Not according to the people who make money on the current system.  Any threat will be labeled “socialized” because the word gets so much traction.

This sounds like the same logic as people who say “we’ll only get moderate shifts to combat climate change”. It strikes me that “business as usual” in DC isn’t sustainable, we have to start pushing for real solutions, and not settle for “DC-palatable” solutions.

Americans are more interested in hurting people they do not like rather than helping themselves.  If they were to give themselves public medicine then they would have to give it to the homeless, the Blacks, the Mexicans, the Chinese, and anyone else who does not pass their muster. 

Also, Americans like to think of themselves as rugged individualists who think receiving government assistance is shameful which only the lowest of the low in society use and abuse.  For example, requiring a drug test to get food stamps.  Derogatory terms like “welfare queen.”  And spreading the belief that the scum of the Earth will abuse the system to collapse.  The belief that their taxes will go only to the scum and not to the worthy tax payer, who should not need the assistance anyway because the worthy tax payer has a job and can pay his bills.

I heard this toxic nonsense while visiting South Africa in 1992 just before the last all-white vote.  I got sick with salmonella and went to a public hospital, which was run by, and mostly served, Blacks.  In discussions with nurses and patients, the common comment was,”I don’t care if I don’t have the vote as long as the (insert hated Black rival tribe) doesn’t have the vote, too.”  They so distrusted and despised an out group that they were willing to deny benefits to themselves as long as it meant the other group did not also receive the benefit.  And the whites exploited that hatred to their benefit, and so will those who make money on America’s current medical system.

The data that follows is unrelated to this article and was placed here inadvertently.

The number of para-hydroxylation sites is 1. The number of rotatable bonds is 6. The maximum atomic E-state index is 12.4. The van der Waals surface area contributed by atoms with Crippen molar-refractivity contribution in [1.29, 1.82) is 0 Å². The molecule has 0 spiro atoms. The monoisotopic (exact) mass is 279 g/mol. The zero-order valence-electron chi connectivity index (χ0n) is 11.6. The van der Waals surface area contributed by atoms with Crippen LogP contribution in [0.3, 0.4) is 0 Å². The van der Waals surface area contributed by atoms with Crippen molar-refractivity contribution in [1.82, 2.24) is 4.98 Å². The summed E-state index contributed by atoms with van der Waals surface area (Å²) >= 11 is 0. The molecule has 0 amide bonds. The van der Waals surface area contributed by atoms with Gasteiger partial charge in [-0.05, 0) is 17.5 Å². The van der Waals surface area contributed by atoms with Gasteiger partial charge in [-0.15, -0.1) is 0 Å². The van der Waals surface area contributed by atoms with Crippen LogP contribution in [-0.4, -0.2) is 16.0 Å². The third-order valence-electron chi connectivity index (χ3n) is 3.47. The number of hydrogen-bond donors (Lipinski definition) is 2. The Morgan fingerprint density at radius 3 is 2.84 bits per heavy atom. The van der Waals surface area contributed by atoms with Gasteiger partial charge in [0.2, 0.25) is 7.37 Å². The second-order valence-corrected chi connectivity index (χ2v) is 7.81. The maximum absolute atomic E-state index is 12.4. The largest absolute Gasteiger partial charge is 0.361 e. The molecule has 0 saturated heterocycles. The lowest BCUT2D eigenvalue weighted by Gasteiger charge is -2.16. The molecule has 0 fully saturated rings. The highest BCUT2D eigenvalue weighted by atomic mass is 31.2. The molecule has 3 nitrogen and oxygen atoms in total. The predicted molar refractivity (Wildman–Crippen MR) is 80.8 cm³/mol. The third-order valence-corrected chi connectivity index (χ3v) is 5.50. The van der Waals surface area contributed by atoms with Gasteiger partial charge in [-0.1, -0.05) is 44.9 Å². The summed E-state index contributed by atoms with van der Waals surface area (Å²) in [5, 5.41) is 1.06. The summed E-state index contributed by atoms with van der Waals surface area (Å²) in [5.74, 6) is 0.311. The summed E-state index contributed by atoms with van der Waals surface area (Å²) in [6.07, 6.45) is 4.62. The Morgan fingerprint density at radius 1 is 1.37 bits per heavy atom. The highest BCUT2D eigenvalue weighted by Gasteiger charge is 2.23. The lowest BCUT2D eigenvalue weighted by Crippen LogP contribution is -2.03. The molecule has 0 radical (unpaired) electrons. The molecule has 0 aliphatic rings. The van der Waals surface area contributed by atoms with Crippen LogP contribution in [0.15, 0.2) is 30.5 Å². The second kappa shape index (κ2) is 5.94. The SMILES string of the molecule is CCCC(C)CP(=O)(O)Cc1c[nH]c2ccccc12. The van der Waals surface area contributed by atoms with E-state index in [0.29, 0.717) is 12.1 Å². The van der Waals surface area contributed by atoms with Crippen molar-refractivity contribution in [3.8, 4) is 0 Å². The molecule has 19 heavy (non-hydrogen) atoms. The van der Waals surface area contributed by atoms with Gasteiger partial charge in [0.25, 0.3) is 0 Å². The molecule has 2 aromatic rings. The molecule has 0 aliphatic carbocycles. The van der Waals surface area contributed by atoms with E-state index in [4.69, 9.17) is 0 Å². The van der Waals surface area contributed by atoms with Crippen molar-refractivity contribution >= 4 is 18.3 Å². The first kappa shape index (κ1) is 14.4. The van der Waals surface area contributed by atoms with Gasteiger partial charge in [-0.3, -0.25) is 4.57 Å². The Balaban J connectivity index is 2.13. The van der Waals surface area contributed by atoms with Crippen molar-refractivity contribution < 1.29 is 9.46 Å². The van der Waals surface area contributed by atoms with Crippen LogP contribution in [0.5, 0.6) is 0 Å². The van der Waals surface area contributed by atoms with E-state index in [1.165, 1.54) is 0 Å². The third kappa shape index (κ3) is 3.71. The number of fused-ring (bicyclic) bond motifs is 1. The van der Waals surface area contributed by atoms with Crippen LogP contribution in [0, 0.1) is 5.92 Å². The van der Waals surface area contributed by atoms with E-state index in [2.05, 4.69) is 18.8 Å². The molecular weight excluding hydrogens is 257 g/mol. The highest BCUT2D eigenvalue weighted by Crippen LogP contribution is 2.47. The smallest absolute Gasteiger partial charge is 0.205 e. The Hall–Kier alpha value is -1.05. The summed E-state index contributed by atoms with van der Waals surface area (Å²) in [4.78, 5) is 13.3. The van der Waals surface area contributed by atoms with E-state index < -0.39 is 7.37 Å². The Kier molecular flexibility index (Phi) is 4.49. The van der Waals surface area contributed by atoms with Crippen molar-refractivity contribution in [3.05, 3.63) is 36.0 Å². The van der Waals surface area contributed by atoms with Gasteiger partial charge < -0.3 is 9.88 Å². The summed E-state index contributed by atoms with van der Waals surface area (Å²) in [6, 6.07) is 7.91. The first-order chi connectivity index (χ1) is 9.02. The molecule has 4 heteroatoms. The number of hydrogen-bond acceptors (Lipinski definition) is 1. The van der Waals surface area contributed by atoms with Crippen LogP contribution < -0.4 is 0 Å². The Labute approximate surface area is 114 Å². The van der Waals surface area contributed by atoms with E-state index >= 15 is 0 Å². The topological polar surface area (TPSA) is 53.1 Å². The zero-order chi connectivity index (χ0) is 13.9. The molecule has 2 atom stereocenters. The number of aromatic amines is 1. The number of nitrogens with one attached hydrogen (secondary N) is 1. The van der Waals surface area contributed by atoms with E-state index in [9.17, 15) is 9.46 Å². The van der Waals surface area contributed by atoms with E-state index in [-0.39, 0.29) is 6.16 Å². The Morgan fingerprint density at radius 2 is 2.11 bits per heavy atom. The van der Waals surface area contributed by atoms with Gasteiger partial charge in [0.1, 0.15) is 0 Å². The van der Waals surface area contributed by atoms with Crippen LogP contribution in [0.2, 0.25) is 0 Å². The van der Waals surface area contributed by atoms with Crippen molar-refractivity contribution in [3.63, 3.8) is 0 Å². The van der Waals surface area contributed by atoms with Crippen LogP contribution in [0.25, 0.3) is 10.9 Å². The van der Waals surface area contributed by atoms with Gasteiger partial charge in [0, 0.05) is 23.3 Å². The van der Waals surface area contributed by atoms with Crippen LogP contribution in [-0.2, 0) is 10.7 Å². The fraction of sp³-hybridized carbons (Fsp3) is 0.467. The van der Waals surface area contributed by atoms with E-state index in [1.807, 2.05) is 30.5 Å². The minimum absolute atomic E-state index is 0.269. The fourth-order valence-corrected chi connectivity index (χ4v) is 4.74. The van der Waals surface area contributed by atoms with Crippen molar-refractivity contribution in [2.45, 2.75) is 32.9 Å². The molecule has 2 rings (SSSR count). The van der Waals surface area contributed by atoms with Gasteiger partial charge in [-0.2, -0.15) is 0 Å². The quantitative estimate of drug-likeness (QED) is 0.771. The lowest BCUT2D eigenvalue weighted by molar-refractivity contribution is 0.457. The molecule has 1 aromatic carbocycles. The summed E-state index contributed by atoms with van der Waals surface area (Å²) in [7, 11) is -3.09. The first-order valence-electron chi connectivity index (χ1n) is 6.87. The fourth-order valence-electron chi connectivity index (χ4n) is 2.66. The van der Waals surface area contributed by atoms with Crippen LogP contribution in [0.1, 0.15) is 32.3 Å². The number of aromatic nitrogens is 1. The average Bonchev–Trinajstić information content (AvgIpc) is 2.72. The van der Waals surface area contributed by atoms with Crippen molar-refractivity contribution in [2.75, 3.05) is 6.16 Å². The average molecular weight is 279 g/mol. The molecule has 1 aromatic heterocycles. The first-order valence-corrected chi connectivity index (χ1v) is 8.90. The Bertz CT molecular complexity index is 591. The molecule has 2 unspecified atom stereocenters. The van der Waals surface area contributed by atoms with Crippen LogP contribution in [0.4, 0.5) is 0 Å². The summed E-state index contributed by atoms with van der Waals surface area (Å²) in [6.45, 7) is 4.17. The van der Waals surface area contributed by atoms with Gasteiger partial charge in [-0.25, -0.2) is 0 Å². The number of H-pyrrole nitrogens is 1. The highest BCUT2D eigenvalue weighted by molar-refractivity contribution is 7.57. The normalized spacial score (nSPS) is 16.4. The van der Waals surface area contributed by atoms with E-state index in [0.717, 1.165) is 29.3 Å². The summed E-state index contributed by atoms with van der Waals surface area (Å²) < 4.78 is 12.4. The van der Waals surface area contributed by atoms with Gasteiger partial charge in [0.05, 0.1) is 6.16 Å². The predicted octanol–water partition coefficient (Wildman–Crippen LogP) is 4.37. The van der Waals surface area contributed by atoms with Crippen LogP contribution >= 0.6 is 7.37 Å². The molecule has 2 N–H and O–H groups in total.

Give Dr. Seuss’s “The Sneeches” another read.

 
EN
 
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EN
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13 November 2019 05:52
 

Changing demographics will make radical options more palatable. The Americans you describe will be in the minority in the future.

 
GAD
 
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GAD
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13 November 2019 07:42
 
EN - 13 November 2019 05:52 AM

Changing demographics will make radical options more palatable. The Americans you describe will be in the minority in the future.

Actually the Americans he describes are already the minority. And South Africa is bad example. But like everything else on this site now everything is judged by skin color, gender and sexuality as the most important criteria.

 
 
icehorse
 
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icehorse
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13 November 2019 08:11
 

skip:

Americans are more interested in hurting people they do not like rather than helping themselves.

Some are, but I don’t think that demographic is REALLY who DC is pandering to. I think DC is in the pockets of big business, e.g. the middlemen in the healthcare industry.